Now something different is happening.  Last summer we started to see steady increases in the research expenditures.  As of March, the total for the previous 12 months reached a record of  $20,259,460. This is a 17.7% increase in one year.  (The data were gathered by Terri Mancini, under the direction of Art Pyster.)

Why is this happening?  Some of it is because of new awards.  In the last 12 months, the funding from new awards totaled $24,992,612, which is also a record (a 57.3% increase in the past year).

But these awards are new.  It takes time for the university to receive the award, and it takes additional time for expenditures to occur.  So this doesn’t fully explain the increase in the research expenditures.

There have also been new hires, a net increase of 30 faculty members in Fall 2016, for example.   Extra faculty will generate extra funding.  But many of these are new assistant professors, and it will take time before they get proposals submitted and funded.  So there has to be more to the story.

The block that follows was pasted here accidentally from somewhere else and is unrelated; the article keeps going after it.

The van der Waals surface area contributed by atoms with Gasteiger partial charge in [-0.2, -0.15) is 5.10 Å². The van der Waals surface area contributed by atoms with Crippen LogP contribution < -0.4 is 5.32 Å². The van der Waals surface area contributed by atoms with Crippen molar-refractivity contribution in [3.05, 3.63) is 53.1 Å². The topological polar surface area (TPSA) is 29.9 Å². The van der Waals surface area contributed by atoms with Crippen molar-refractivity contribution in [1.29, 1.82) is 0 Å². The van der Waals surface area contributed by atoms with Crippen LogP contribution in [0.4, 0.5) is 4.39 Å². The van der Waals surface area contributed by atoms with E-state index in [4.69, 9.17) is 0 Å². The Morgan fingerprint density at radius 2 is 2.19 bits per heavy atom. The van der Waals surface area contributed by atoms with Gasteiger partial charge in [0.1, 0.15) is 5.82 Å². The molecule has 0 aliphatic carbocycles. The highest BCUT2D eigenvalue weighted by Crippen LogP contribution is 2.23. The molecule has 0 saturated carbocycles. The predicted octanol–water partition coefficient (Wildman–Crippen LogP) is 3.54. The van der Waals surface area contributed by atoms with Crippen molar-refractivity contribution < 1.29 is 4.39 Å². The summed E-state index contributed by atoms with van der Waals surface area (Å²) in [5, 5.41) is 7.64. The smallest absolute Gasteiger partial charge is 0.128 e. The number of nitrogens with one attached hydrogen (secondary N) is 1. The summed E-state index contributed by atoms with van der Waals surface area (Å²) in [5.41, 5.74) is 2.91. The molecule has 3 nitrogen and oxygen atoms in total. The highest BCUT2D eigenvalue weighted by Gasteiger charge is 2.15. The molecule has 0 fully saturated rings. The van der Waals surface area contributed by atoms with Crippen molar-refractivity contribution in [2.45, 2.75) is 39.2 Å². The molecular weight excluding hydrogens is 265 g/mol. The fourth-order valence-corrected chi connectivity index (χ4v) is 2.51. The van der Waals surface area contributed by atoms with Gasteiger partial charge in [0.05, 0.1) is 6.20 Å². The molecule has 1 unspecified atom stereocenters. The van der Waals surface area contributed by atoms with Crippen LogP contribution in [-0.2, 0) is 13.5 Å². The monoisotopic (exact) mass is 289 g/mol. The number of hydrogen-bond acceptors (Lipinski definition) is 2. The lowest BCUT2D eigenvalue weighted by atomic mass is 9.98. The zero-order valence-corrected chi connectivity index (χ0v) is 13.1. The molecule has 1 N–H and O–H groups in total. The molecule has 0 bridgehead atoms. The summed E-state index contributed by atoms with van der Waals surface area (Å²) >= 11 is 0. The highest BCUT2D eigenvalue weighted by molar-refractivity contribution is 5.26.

Another factor is that our existing faculty have been more successful at getting research funding, and they are also (on average) going after larger grants.  The average award for the past year was $143,636; a year ago it was $103,822.  This is another part of the explanation.

Why do research expenditures matter?  One reason is that it enhances our reputation, with the potential to improve our rankings and make us more attractive to funding agencies, potential hires, and new students.  More directly it allows us to fund our research, support graduate students, hire post-doctoral fellows, and buy sophisticated laboratory equipment.  All of this allows us to focus our efforts on solving challenging problems that can make a difference in our community and in the nation.

The increased research funding is good news.  And it doesn’t look like we’ve heard the last of the good news in this area.  The newly-hired faculty will start to make a greater contribution to the research activity.  The large IARPA grant I mentioned will gain momentum.  And there are other potential large awards that may be the subject of news stories in the coming months.

Our research success is likely to be further enhanced by the university’s achieving R1 research status in the Carnegie classification, as well by the efforts of Deb Crawford (Mason’s VP of Research) and Art Pyster (Volgenau’s Associate Dean of Research), both of whom were hired in the past year.  Given the time it takes to write a proposal, submit it, get it reviewed, get an award, and start spending the funds, we are just beginning to see their impact.